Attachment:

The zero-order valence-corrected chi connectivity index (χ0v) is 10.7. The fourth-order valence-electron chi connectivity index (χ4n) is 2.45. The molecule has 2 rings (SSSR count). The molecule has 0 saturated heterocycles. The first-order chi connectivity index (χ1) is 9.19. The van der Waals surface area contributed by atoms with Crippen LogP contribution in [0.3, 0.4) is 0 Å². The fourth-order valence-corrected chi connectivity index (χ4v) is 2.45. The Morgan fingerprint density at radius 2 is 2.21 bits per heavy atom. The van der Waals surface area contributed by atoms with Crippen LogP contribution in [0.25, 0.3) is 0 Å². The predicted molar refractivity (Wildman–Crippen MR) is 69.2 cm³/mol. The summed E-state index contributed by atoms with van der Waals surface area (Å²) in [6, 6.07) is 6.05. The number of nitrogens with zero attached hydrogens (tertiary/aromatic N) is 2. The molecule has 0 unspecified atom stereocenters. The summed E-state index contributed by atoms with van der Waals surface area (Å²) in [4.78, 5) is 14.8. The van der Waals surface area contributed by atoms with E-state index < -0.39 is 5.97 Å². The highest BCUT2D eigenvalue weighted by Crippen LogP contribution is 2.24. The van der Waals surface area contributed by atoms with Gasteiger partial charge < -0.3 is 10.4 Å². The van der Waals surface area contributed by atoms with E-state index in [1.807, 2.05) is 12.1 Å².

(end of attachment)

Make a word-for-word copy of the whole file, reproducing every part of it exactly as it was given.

The zero-order valence-corrected chi connectivity index (χ0v) is 10.7. The fourth-order valence-electron chi connectivity index (χ4n) is 2.45. The molecule has 2 rings (SSSR count). The molecule has 0 saturated heterocycles. The first-order chi connectivity index (χ1) is 9.19. The van der Waals surface area contributed by atoms with Crippen LogP contribution in [0.3, 0.4) is 0 Å². The fourth-order valence-corrected chi connectivity index (χ4v) is 2.45. The Morgan fingerprint density at radius 2 is 2.21 bits per heavy atom. The van der Waals surface area contributed by atoms with Crippen LogP contribution in [0.25, 0.3) is 0 Å². The predicted molar refractivity (Wildman–Crippen MR) is 69.2 cm³/mol. The summed E-state index contributed by atoms with van der Waals surface area (Å²) in [6, 6.07) is 6.05. The number of nitrogens with zero attached hydrogens (tertiary/aromatic N) is 2. The molecule has 0 unspecified atom stereocenters. The summed E-state index contributed by atoms with van der Waals surface area (Å²) in [4.78, 5) is 14.8. The van der Waals surface area contributed by atoms with E-state index < -0.39 is 5.97 Å². The highest BCUT2D eigenvalue weighted by Crippen LogP contribution is 2.24. The van der Waals surface area contributed by atoms with Gasteiger partial charge < -0.3 is 10.4 Å². The van der Waals surface area contributed by atoms with E-state index in [1.807, 2.05) is 12.1 Å².